Charcoal portraits

Charcoal is traditionally used to work out a composition before committing to the final piece.

Longer Studies

2-3 hour studies

A brief history

Traditionally charcoal was the medium used for producing a cartoon which is derived from the Italian “cartone” meaning strong or heavy paper. It is a full-size drawing typically used in the production of frescoes.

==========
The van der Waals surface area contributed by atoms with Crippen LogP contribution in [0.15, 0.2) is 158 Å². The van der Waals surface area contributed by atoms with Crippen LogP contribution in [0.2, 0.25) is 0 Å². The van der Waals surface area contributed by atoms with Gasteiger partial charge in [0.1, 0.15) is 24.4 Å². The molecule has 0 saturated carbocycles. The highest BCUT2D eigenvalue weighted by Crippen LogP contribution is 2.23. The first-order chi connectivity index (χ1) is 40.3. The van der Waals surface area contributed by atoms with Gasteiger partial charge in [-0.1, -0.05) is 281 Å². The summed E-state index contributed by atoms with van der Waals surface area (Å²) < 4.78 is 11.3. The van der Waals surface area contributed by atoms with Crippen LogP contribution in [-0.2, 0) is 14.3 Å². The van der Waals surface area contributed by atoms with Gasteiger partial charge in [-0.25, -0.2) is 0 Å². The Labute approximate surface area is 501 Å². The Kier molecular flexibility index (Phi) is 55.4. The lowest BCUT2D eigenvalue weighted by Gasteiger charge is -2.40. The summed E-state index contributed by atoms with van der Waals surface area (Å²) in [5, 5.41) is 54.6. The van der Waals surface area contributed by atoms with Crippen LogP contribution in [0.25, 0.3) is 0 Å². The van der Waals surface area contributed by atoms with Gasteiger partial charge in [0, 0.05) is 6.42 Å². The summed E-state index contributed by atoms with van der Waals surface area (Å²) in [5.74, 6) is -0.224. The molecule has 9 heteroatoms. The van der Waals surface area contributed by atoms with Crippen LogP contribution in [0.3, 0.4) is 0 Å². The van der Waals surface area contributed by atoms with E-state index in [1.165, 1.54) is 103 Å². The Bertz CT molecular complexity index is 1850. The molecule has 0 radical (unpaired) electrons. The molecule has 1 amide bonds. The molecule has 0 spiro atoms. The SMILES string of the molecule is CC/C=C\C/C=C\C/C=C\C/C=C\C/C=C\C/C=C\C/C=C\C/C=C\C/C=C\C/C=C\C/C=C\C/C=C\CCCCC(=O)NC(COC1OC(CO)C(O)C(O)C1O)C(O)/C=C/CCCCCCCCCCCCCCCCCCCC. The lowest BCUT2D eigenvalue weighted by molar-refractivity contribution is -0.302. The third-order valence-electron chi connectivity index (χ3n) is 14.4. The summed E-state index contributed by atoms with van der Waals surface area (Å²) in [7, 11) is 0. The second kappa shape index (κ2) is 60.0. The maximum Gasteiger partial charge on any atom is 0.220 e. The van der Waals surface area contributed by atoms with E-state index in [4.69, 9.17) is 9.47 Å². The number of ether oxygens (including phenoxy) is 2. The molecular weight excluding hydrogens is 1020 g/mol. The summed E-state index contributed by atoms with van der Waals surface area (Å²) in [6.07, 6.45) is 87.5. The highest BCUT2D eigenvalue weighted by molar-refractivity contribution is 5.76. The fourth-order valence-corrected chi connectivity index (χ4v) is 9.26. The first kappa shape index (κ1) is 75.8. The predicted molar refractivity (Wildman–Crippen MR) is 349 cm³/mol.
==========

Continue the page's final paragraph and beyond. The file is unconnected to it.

It was used to work out the composition before being transferred to the damp plaster. The cartoon would have pinpricks along the outline of the design then it was held against the wall and a bag of soot was then patted or “pounced” over the cartoon, leaving black dots on the plaster (“pouncing”). Over the years cartoons have become sort after in their own right, a fine example of Leonardo da Vinci can be found in the National Gallery.

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